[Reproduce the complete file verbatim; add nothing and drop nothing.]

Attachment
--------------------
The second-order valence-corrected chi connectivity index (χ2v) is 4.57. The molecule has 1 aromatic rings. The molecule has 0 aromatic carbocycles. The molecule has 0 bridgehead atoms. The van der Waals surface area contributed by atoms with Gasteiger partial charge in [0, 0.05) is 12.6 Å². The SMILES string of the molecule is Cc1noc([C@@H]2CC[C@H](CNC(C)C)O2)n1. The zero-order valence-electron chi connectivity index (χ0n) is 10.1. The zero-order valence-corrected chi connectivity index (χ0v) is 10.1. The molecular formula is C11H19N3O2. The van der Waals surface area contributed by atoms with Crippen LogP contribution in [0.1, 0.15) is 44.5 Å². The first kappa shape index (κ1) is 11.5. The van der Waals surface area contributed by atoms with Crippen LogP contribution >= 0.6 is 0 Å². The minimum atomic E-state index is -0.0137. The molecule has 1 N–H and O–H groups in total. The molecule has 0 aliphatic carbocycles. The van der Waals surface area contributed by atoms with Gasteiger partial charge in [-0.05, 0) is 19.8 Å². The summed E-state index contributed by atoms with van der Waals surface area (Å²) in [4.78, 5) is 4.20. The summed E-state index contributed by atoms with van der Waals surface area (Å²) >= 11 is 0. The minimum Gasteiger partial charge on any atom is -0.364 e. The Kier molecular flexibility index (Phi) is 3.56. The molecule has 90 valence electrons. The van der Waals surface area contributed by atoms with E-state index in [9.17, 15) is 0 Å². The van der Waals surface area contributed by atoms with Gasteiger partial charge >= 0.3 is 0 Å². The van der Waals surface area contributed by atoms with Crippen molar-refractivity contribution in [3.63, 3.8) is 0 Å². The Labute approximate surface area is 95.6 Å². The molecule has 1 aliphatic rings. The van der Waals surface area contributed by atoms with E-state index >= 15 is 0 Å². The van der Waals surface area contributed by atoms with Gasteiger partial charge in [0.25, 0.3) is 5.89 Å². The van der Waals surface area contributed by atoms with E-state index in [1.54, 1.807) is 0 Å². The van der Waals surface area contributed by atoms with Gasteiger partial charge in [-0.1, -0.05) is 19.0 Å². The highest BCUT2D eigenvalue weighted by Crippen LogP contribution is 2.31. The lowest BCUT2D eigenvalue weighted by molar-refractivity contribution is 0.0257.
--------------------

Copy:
The second-order valence-corrected chi connectivity index (χ2v) is 4.57. The molecule has 1 aromatic rings. The molecule has 0 aromatic carbocycles. The molecule has 0 bridgehead atoms. The van der Waals surface area contributed by atoms with Gasteiger partial charge in [0, 0.05) is 12.6 Å². The SMILES string of the molecule is Cc1noc([C@@H]2CC[C@H](CNC(C)C)O2)n1. The zero-order valence-electron chi connectivity index (χ0n) is 10.1. The zero-order valence-corrected chi connectivity index (χ0v) is 10.1. The molecular formula is C11H19N3O2. The van der Waals surface area contributed by atoms with Crippen LogP contribution in [0.1, 0.15) is 44.5 Å². The first kappa shape index (κ1) is 11.5. The van der Waals surface area contributed by atoms with Crippen LogP contribution >= 0.6 is 0 Å². The minimum atomic E-state index is -0.0137. The molecule has 1 N–H and O–H groups in total. The molecule has 0 aliphatic carbocycles. The van der Waals surface area contributed by atoms with Gasteiger partial charge in [-0.05, 0) is 19.8 Å². The summed E-state index contributed by atoms with van der Waals surface area (Å²) in [4.78, 5) is 4.20. The summed E-state index contributed by atoms with van der Waals surface area (Å²) >= 11 is 0. The minimum Gasteiger partial charge on any atom is -0.364 e. The Kier molecular flexibility index (Phi) is 3.56. The molecule has 90 valence electrons. The van der Waals surface area contributed by atoms with E-state index in [9.17, 15) is 0 Å². The van der Waals surface area contributed by atoms with Gasteiger partial charge >= 0.3 is 0 Å². The van der Waals surface area contributed by atoms with Crippen molar-refractivity contribution in [3.63, 3.8) is 0 Å². The Labute approximate surface area is 95.6 Å². The molecule has 1 aliphatic rings. The van der Waals surface area contributed by atoms with E-state index >= 15 is 0 Å². The van der Waals surface area contributed by atoms with Gasteiger partial charge in [0.25, 0.3) is 5.89 Å². The van der Waals surface area contributed by atoms with E-state index in [1.54, 1.807) is 0 Å². The van der Waals surface area contributed by atoms with Gasteiger partial charge in [-0.1, -0.05) is 19.0 Å². The highest BCUT2D eigenvalue weighted by Crippen LogP contribution is 2.31. The lowest BCUT2D eigenvalue weighted by molar-refractivity contribution is 0.0257.